An Essay

I struggle with Annie Dillard’s “The Death of a Moth.” She starts with where she lives, her cat, and then a solo camping trip. The camping trip is where more moths die, but it’s hard to tell which one of the dead insects is “the” death that Dillard is referring to in her title. A few deaths are mentioned to have occurred in her home.
Anyway, I don’t think that’s the point. Eventually she arrives at her classroom. She asks her students, skeptically (I think), if they will sacrifice to become writers. As if asking, “Who here could write an essay about moths?” They shrug.
Maybe that’s not it either. The most powerful moment comes in parenthesis. “(Is this what we live for? I thought; is this the only final beauty: the color of any skin in any light, and living, human eyes?)” I assume this is a message. The essay might not be about moths or death, but what Dillard lives for. It pushes her students, which possibly is all of us who read her work, to prioritize everything occurring around us. Dillard uses moths, intricately observing and describing them as an example of how to live and write.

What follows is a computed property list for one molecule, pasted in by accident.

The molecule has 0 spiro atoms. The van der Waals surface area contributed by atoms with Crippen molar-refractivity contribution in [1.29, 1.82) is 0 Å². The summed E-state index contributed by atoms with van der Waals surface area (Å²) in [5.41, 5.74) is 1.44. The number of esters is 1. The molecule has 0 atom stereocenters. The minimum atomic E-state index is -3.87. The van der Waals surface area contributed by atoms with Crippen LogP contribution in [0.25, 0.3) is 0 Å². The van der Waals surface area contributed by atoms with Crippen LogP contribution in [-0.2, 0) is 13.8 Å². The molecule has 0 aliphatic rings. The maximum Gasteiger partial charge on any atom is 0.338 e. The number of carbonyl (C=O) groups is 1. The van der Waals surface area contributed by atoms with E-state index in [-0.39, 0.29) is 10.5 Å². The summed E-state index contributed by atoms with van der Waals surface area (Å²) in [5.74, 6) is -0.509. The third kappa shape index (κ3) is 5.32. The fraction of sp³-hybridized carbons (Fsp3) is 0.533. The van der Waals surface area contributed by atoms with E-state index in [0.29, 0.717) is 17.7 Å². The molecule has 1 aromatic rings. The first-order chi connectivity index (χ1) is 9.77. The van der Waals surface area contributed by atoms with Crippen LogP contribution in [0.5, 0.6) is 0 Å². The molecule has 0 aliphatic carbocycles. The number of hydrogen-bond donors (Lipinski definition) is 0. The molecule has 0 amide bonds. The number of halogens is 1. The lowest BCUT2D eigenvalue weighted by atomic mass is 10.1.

I think this, because why else would she make a point of including her grilling the class as she does. She tells them plainly, the only way to be a writer is to live it. Live, and then write your life. That’s what Dillard seems to be saying. Not an auto-biography, but moments. Even fictitious moments inspired by real ones.
She lives to teach, entertain her friends, and watch as candle light dances and moves over their faces. “The essay place ordinary life at the center of its investigations”- this is a beautiful example of how to do so. The piece is an invitation to attack subjects and moments with intensity. I have to read Dillard’s essay in this way in order to arrive at any kind of idea. Read and reread until I finally have a thought. I don’t think it matters that her cat’s tail catches on fire. I don’t really care. But it’s a moment.
I remember finding the skeleton of my pet frog that had jumped out of the aquarium when I was a kid. I think I told my parents and they laughed. The bones where dark brown and almost fused together, solid. Then again, I always preferred our dogs.

One thought on “An Essay

  1. I see a possible essay in the works–the death of a frog. Remember to include an overview of the full reading from the week, then focus in on one or two of the texts. I wonder how you compared Woolf’s version of the essay to Dillard, or even White or Montaigne.

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